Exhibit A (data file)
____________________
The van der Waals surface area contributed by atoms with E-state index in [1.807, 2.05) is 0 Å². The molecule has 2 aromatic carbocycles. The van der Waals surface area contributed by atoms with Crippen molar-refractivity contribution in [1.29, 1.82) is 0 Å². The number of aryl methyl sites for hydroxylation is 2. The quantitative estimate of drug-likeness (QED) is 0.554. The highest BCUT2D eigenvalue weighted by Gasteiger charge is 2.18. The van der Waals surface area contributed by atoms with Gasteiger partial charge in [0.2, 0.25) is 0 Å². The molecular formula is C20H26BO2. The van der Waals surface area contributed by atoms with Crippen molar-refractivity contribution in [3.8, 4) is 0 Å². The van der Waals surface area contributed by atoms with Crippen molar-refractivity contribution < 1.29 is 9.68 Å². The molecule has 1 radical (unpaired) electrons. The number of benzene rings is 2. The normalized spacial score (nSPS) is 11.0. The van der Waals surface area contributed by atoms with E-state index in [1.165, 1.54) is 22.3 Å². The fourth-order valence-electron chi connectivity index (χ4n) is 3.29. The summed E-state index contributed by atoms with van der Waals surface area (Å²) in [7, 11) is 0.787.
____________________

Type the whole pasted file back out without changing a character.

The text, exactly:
The van der Waals surface area contributed by atoms with E-state index in [1.807, 2.05) is 0 Å². The molecule has 2 aromatic carbocycles. The van der Waals surface area contributed by atoms with Crippen molar-refractivity contribution in [1.29, 1.82) is 0 Å². The number of aryl methyl sites for hydroxylation is 2. The quantitative estimate of drug-likeness (QED) is 0.554. The highest BCUT2D eigenvalue weighted by Gasteiger charge is 2.18. The van der Waals surface area contributed by atoms with Gasteiger partial charge in [0.2, 0.25) is 0 Å². The molecular formula is C20H26BO2. The van der Waals surface area contributed by atoms with Crippen molar-refractivity contribution in [3.8, 4) is 0 Å². The van der Waals surface area contributed by atoms with Crippen molar-refractivity contribution < 1.29 is 9.68 Å². The molecule has 1 radical (unpaired) electrons. The number of benzene rings is 2. The normalized spacial score (nSPS) is 11.0. The van der Waals surface area contributed by atoms with E-state index in [1.165, 1.54) is 22.3 Å². The fourth-order valence-electron chi connectivity index (χ4n) is 3.29. The summed E-state index contributed by atoms with van der Waals surface area (Å²) in [7, 11) is 0.787.